TimeLine’s lobby exhibitions are like a feast before the meal, a curated gallery filled with historical photographs, graphical charts, and even whimsical objects to put the audience in the mood of the play at hand. Company member Maren Robinson, who has functioned as the dramaturg of numerous shows since 2004, says, “We tend to have a whole separate conversation about what we’re going to do in the lobby, and it’s not always intuitively obvious.

“For example, when we did ‘The History Boys,’ which is set in an English public grammar school, we didn’t do big displays about England and Oxford and Cambridge. Instead, we created the boys’ individual rooms. One had a poster of a girl in a swing, others had sheet music and books that were referred to in the play, such as poets from WWII and a French-English pocket dictionary of the sort they would have used. These were not wealthy boys. Most of them would have lived at home. People were fascinated by the rooms, and they didn’t even realize they were digesting the dramaturgy.”

TimeLine’s roots:

Chicago theater companies have often been formed by a group of actors who pooled their resources. TimeLine’s original members kicked in $50 each toward getting the company off the ground in 1997. They mounted their first play in 1998 — “Summit Conference,” about a meeting between the mistresses of Hitler and Mussolini. In a blog of reminiscences, the members recall the play had three characters, and at one performance there were only two people in the audience.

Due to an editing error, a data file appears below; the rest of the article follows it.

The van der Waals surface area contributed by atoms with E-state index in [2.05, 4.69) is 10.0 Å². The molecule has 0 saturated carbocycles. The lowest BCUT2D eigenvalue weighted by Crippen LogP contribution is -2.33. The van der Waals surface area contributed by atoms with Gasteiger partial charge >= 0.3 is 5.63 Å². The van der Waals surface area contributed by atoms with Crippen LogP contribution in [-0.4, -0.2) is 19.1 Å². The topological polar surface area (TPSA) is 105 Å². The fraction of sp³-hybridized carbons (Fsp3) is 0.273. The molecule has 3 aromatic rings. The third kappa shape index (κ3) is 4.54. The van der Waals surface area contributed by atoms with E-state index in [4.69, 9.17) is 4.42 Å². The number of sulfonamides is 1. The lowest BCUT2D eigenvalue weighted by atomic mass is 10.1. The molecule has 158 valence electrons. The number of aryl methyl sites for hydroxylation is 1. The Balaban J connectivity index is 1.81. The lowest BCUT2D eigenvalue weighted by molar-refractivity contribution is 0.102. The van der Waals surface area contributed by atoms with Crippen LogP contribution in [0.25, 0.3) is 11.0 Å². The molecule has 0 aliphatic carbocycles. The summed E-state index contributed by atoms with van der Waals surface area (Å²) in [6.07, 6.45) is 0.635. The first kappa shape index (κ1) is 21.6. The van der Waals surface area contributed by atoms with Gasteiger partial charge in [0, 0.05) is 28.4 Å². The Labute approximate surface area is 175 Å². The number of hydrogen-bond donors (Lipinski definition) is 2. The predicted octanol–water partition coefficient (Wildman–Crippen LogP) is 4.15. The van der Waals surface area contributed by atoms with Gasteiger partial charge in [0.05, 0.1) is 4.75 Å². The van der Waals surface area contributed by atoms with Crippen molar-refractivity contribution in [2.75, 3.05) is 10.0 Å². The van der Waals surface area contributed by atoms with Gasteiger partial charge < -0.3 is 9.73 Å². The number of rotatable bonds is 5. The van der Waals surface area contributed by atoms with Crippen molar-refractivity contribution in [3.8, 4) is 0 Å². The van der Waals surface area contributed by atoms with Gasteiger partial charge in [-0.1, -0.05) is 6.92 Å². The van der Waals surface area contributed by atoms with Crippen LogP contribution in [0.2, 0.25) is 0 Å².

Many of the original members are still with TimeLine, and their rambling blog of memories is hilarious, especially as it pertains to how they decided on their name — it could have been Sentient Theatre Company! —  and how they negotiated early adventures such as tracking down a Nazi uniform for “Summit Conference” from a guy in a van in a parking lot.

The team to this day remains fiercely democratic in its decision making. Powers, who became the artistic director in 1999, finds it “amazing that while we have evolved and matured, at our core we have stayed the same.”

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Photo credits and captions:  Home page and top: Revisiting their roles from a recent Milwaukee Rep production of  “A Raisin in the Sun,” seen here, are Mildred Marie Langford, left, as Beneatha Younger and Greta Oglesby as her mother Lena. (Photo by Michael Brosilow) Descending: Toni Martin, who will play Ruth Younger, with director Ron OJ Parson. (Photo by Lara Goetsch) The TimeLine logo. Playwright Lorraine Hansberry. Playwright Sarah Treem. The TimeLine lobby is always festooned with documentation pertaining to the play and its period. (Photo by Lara Goetsch) TimeLine’s first production, “Summit Conference,” starred Juliet Hart as Eva Braun, Pat Tiedemann as Clara Petacci and PJ Powers as a soldier. (Photo by John Bridges)